The relationship of negative thoughts to pain and psychological distress
This study examines the degree to which negative thoughts during flare-ups of pain are related to pain and psychological distress in three pain populations, sickle cell disease, rheumatoid arthritis, and chronic pain. One-hundred eighty-five subjects completed the Inventory of Negative Thoughts in Response to Pain (INTRP), a pain rating scale, the Symptom Checklist 90-R, and the Coping Strategies Questionnaire. Factor analysis of the INTRP revealed three factors: Negative Self-Statements, Negative Social Cognitions, and Self-Blame. High scorers on Negative Self-Statements and Negative Social Cognitions reported more severe pain and psychological distress. Patients with chronic daily pain had more frequent negative thoughts during flare-ups than patients having intermittent pain secondary to sickle cell disease or rheumatoid arthritis. Data suggest that the INTRP has adequate internal consistency and construct validity, and appears to be a useful tool for assessing negative throughts in response to pain. © 1990 Association for Advancement of Behavior Therapy. All rights reserved.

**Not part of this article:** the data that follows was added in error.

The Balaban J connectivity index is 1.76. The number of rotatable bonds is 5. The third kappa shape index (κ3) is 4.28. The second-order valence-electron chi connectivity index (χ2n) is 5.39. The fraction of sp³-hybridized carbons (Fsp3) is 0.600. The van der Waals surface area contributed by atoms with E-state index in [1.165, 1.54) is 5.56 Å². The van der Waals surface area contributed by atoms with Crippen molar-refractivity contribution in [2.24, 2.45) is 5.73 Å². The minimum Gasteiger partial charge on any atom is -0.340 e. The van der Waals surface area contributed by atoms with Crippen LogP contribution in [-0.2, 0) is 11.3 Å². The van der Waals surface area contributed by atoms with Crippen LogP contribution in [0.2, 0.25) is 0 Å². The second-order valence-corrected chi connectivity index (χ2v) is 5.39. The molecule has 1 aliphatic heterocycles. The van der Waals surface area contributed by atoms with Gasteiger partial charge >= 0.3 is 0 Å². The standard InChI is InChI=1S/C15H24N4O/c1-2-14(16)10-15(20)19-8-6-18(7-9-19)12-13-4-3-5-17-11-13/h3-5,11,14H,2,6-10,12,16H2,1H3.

Gil, KM; Williams, DA; Keefe, FJ; Beckham, JC
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